Now that the event has been officially announced, Wide Mouth Mason is excited to visit Nova Scotia’s Annapolis Valley Exhibition this August 17!
Source: 24 Hours Vancouver
By Joe Leary, 24 Hours Vancouver
Posted:Wednesday, April 12, 2017 11:33:45 PDT AM
Shaun Verreault has fronted the Canadian blues-based rock band Wide Mouth Mason since the mid-’90s. A veritable guitar master, Verreault will be performing Saturday, April 22 at Steel Toad Brewing Company in Vancouver. He spent 24 Minutes with Joe Leary.
Going way back, what was the moment that you recall that music resonated with you? Was it a particular song or artist that made you want to make music?
Prince. When I heard the beginning of “When Doves Cry” and the end of “Let’s Go Crazy”; I knew I was gonna have to learn how to play guitar.
What kind of musical training did you undergo?
I took guitar lessons in Saskatoon at a school run by a classical guitarist who employed a wide variety of gigging musicians. Though I had a couple of year-long periods of the same teacher consistently – one fusion shredder guy and then a hardcore jazzer – depending on who was around each week, I might walk in to spend an hour with a country chicken-picker or a metal tactician or classical player. Between that and playing trumpet in the school band, which exposed me to orchestral music and the likes of Miles Davis and the book of standards, I got a crash course in diversity that made a huge impression on me.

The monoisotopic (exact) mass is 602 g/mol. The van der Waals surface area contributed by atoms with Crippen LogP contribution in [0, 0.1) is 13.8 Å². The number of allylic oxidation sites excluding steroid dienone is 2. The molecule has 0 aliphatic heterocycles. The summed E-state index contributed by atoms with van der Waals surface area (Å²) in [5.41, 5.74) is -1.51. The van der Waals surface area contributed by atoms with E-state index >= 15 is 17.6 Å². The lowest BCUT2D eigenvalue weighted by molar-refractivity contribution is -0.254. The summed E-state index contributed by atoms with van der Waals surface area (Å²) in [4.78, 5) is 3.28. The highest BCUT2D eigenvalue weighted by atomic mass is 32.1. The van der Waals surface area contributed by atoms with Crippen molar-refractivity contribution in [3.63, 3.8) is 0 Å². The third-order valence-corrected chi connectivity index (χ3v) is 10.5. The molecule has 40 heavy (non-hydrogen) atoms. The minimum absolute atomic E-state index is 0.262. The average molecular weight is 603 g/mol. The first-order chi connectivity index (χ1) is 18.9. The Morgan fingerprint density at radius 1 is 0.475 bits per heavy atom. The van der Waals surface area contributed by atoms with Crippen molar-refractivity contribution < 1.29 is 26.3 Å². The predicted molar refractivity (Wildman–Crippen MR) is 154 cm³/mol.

It’s hard to believe that Wide Mouth Mason has been around for over two decades. How did you form the band and did you ever imagine that it would have this durability?
A couple weeks ago marked the 20th anniversary of the release of our first record. I’d played throughout elementary and high school with Safwan, Wide Mouth’s drummer. From me on my first acoustic and he on pots and pans, to last weekend at a festival with the current day Masons, he’s been my constant musical and comedic companion. I knew early on that I’d be a lifer. Music’s been my gateway to seeing the world and finding my way around in it. I figure, when you learn how to do a thing, it teaches you not only that thing, but a process to learn how to do everything. I’ve projected those musically-learned patterns over every endeavor undertaken since, and it’s been like a skeleton key.
Is there a key to longevity in the music business?
Stubbornness and resourcefulness! I don’t even mean on the business side. I mean as a creative person. I’ve set myself challenges every couple years: you don’t get a pick anymore; you don’t get any effects pedals for a year; you have to play everything with a slide until you actually kind of can… Don’t get complacent. Push yourself, and in this current climate, finding other ways to make a living that facilitate and support music-making.
What advice do you offer to aspiring guitarists that see you shred on stage and want to follow in your footsteps?
Even if you’re not a singer, sing along with what you’re playing when you practice. Let your voice lead you around, not the patterns your fingers have memorized. Play melodies on just one string for an hour. After an hour, allow yourself the next string too. See how you can translate physical shapes of things in the world onto the guitar neck. Listen to styles of music you don’t usually. Learn how to play Cannonball Adderley’s solo in the Miles Davis song “Milestones.” If you always play sitting down, practice standing up. If you don’t play with a drummer, find one to play with. Jam along with records. Before you think you’re ready, figure out songs you like using your ears, not tab. If you usually use distortion, play clean for awhile. If you’re an acoustic player, try an electric with lots of gain. “Diversifind” your way to your own voice; and keep looking in different places. I feel like it took me about 30 years of playing to find a corner of the room that was more my own than someone else’s.